Singer Reimagined Expands their 1969 Collection

There is almost no end to watches inspired by motorsport, but very few watches take that inspiration and do anything truly unique with it. Earlier this week, we brought you news of a new TAG Heuer Carrera that, in my opinion, is something of a by-the-numbers collaboration between an automaker and a luxury watch brand. It has design notes that convey a watch that’s sporty and modern, the “Porsche” wordmark prominently featured on the case itself, and it’s a Carrera, a collection that is naturally imbued with racing history. I’ve written about a lot of watches that say “Porsche” on them in one way or another, but it’s honestly difficult to tell them apart after a while. Singer Reimagined takes an entirely different approach. 

The brand itself is part of the Singer Group, which rose to prominence with their bespoke restorations of vintage Porsche 911s. What Singer brings to the table is a very unique and highly specialized perspective. You might love it or hate it, but they don’t suffer from the same problems that inevitably plague large luxury watch brands, namely casting an impossibly wide net, resulting in products that, even when ostensibly “niche,” have a certain generic quality to them.


Being intrinsically connected to the car world, it’s no surprise that Singer only makes chronographs. Expanding on the very idea of the chronograph in an adventurous way is part of what makes Singer Reimagined exciting. Their chronographs use unconventional movements and mark time in unconventional ways, and the watches themselves have a unique design that is immediately recognizable if you know what you’re looking for. 

Their latest release is a series of four new references in their 1969 collection: two 1969 Chronographs and two 1969 Timers. Each model has a version in steel with a silver dial, and bronze with a green dial. 

The 1969 Chronograph is the centerpiece of Singer’s chronograph collection. It uses an Agengraphe caliber that’s been modified for this 1969 collection (it’s smaller, to fit the 40mm case) and is one of the first genuinely new developments in chronograph movement design in decades. The watch is geared primarily toward chronograph use, with the current time read through apertures found at the bottom of the dial. Elapsed time is read by the centrally mounted hands, tracking hours and minutes around a track at the dial’s perimeter. The 1969 Chronograph can time events up to 60 hours in duration, which is something only this watch can claim.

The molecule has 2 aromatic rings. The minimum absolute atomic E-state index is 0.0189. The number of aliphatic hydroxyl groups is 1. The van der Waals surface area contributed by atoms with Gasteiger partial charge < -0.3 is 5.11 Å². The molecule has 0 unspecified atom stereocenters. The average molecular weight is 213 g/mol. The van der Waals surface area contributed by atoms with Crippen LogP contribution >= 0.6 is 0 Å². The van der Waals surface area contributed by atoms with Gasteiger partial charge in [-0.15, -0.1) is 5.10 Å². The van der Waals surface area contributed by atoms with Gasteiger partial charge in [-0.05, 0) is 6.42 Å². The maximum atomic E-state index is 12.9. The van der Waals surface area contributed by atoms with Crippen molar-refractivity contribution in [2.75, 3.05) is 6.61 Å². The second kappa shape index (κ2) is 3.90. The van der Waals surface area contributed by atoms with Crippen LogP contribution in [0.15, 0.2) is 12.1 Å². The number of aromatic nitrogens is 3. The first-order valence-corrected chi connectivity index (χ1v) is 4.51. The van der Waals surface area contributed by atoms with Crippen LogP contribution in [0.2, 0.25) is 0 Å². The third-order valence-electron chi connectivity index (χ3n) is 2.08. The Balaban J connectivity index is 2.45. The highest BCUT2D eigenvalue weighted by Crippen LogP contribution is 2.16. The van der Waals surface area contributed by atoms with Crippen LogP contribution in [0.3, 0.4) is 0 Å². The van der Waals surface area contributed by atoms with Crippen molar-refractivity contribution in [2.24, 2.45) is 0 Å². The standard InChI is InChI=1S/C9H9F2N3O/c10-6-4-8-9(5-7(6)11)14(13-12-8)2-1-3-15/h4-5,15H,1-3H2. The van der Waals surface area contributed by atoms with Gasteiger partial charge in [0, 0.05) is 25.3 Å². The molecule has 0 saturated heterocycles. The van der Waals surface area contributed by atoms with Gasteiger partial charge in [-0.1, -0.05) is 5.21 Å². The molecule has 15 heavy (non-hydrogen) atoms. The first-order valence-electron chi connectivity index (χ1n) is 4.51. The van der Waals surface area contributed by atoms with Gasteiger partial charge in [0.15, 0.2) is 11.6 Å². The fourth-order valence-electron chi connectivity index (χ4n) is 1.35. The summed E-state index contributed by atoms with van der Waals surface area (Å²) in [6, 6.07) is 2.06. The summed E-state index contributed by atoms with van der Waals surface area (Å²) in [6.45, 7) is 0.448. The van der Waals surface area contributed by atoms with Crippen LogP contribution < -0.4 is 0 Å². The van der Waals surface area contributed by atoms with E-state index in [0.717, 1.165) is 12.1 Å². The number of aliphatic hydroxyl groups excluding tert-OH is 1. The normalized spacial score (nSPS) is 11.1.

The 1969 Timer is a very different type of chronograph. The current time is read in a traditional way on this watch, via centrally mounted hour and minute hands. The second hand is constantly running, but can be reset instantly via the pusher at 2:00, allowing for the quick timing of shorter interval events. 

In addition to a certain amount of mechanical ingenuity, a large part of the appeal of Singer Reimagined watches comes from the distinct barrel shaped cases. Each measures 40mm in diameter and 13.8mm tall, and the addition of bronze to the collection with this release adds an entirely new aesthetic. When Singer’s chronographs were first launched, the cases were only available in a significantly larger size, so it’s nice to see the 1969 collection continue to expand for collectors looking for something a bit more modest. 

The 1969 Timer in Steel retails for CHF 31,500, while the chronograph goes for CHF 53,500. In bronze, the Timer and Chronograph sell for CHF 32,500 and CHF 55,000, respectively. Singer Reimagined 

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Zach is a native of New Hampshire, and he has been interested in watches since the age of 13, when he walked into Macy’s and bought a gaudy, quartz, two-tone Citizen chronograph with his hard earned Bar Mitzvah money. It was lost in a move years ago, but he continues to hunt for a similar piece on eBay. Zach loves a wide variety of watches, but leans toward classic designs and proportions that have stood the test of time. He is currently obsessed with Grand Seiko.